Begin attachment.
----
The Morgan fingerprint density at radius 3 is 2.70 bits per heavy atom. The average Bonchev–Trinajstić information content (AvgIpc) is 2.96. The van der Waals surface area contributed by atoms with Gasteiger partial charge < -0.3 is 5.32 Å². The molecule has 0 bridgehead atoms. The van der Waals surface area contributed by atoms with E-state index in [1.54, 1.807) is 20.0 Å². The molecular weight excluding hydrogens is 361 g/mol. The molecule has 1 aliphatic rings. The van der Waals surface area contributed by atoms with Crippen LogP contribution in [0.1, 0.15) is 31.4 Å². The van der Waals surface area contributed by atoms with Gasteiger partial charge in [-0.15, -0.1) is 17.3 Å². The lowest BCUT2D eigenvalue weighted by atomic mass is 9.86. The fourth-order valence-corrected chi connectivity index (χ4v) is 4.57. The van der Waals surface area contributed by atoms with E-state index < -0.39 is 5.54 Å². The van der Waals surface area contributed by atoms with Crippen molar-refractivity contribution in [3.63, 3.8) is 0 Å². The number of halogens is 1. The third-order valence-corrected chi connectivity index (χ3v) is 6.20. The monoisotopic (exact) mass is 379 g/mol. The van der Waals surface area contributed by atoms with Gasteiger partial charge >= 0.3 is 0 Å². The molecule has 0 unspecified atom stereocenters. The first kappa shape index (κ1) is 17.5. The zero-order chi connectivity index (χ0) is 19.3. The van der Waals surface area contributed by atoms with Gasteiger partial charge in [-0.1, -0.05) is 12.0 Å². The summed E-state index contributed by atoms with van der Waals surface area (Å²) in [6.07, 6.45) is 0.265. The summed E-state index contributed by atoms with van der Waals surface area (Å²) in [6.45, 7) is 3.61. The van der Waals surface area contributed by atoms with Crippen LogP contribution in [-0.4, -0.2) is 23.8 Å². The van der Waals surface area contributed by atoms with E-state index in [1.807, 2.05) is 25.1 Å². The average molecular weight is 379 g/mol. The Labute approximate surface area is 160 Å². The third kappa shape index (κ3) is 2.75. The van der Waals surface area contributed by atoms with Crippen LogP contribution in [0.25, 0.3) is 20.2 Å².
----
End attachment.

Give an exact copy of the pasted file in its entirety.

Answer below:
The Morgan fingerprint density at radius 3 is 2.70 bits per heavy atom. The average Bonchev–Trinajstić information content (AvgIpc) is 2.96. The van der Waals surface area contributed by atoms with Gasteiger partial charge < -0.3 is 5.32 Å². The molecule has 0 bridgehead atoms. The van der Waals surface area contributed by atoms with E-state index in [1.54, 1.807) is 20.0 Å². The molecular weight excluding hydrogens is 361 g/mol. The molecule has 1 aliphatic rings. The van der Waals surface area contributed by atoms with Crippen LogP contribution in [0.1, 0.15) is 31.4 Å². The van der Waals surface area contributed by atoms with Gasteiger partial charge in [-0.15, -0.1) is 17.3 Å². The lowest BCUT2D eigenvalue weighted by atomic mass is 9.86. The fourth-order valence-corrected chi connectivity index (χ4v) is 4.57. The van der Waals surface area contributed by atoms with E-state index < -0.39 is 5.54 Å². The van der Waals surface area contributed by atoms with Crippen molar-refractivity contribution in [3.63, 3.8) is 0 Å². The number of halogens is 1. The third-order valence-corrected chi connectivity index (χ3v) is 6.20. The monoisotopic (exact) mass is 379 g/mol. The van der Waals surface area contributed by atoms with Gasteiger partial charge >= 0.3 is 0 Å². The molecule has 0 unspecified atom stereocenters. The first kappa shape index (κ1) is 17.5. The zero-order chi connectivity index (χ0) is 19.3. The van der Waals surface area contributed by atoms with Gasteiger partial charge in [-0.1, -0.05) is 12.0 Å². The summed E-state index contributed by atoms with van der Waals surface area (Å²) in [6.07, 6.45) is 0.265. The summed E-state index contributed by atoms with van der Waals surface area (Å²) in [6.45, 7) is 3.61. The van der Waals surface area contributed by atoms with Crippen LogP contribution in [-0.4, -0.2) is 23.8 Å². The van der Waals surface area contributed by atoms with E-state index in [1.807, 2.05) is 25.1 Å². The average molecular weight is 379 g/mol. The Labute approximate surface area is 160 Å². The third kappa shape index (κ3) is 2.75. The van der Waals surface area contributed by atoms with Crippen LogP contribution in [0.25, 0.3) is 20.2 Å².